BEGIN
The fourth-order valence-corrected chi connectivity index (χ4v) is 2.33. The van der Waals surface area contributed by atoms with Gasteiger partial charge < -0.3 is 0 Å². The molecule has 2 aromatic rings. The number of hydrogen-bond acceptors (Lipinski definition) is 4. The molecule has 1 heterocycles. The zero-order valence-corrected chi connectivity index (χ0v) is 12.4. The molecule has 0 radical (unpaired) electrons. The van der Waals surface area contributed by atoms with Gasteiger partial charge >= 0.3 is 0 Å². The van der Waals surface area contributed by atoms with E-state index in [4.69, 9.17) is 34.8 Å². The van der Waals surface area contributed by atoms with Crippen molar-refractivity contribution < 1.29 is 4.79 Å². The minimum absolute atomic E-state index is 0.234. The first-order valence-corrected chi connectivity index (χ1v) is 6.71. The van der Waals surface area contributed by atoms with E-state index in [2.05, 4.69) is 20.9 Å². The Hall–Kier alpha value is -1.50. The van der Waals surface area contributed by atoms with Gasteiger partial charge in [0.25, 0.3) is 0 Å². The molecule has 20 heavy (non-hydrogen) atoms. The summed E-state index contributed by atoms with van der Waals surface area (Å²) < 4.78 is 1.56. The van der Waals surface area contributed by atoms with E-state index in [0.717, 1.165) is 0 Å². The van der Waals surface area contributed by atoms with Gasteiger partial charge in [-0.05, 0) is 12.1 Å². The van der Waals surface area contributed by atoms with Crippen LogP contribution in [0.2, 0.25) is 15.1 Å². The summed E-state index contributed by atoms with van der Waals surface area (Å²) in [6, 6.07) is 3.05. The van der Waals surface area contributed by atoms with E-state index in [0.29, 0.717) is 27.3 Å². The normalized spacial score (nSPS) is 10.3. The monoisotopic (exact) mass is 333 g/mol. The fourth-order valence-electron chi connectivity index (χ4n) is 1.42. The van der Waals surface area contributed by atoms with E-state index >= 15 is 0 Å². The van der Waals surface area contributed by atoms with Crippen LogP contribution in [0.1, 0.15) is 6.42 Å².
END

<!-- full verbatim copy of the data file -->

The fourth-order valence-corrected chi connectivity index (χ4v) is 2.33. The van der Waals surface area contributed by atoms with Gasteiger partial charge < -0.3 is 0 Å². The molecule has 2 aromatic rings. The number of hydrogen-bond acceptors (Lipinski definition) is 4. The molecule has 1 heterocycles. The zero-order valence-corrected chi connectivity index (χ0v) is 12.4. The molecule has 0 radical (unpaired) electrons. The van der Waals surface area contributed by atoms with Gasteiger partial charge >= 0.3 is 0 Å². The van der Waals surface area contributed by atoms with E-state index in [4.69, 9.17) is 34.8 Å². The van der Waals surface area contributed by atoms with Crippen molar-refractivity contribution < 1.29 is 4.79 Å². The minimum absolute atomic E-state index is 0.234. The first-order valence-corrected chi connectivity index (χ1v) is 6.71. The van der Waals surface area contributed by atoms with E-state index in [2.05, 4.69) is 20.9 Å². The Hall–Kier alpha value is -1.50. The van der Waals surface area contributed by atoms with Gasteiger partial charge in [0.25, 0.3) is 0 Å². The molecule has 20 heavy (non-hydrogen) atoms. The summed E-state index contributed by atoms with van der Waals surface area (Å²) < 4.78 is 1.56. The van der Waals surface area contributed by atoms with E-state index in [0.717, 1.165) is 0 Å². The van der Waals surface area contributed by atoms with Gasteiger partial charge in [-0.05, 0) is 12.1 Å². The van der Waals surface area contributed by atoms with Crippen LogP contribution in [0.2, 0.25) is 15.1 Å². The summed E-state index contributed by atoms with van der Waals surface area (Å²) in [6, 6.07) is 3.05. The van der Waals surface area contributed by atoms with E-state index in [0.29, 0.717) is 27.3 Å². The normalized spacial score (nSPS) is 10.3. The monoisotopic (exact) mass is 333 g/mol. The fourth-order valence-electron chi connectivity index (χ4n) is 1.42. The van der Waals surface area contributed by atoms with E-state index >= 15 is 0 Å². The van der Waals surface area contributed by atoms with Crippen LogP contribution in [0.1, 0.15) is 6.42 Å².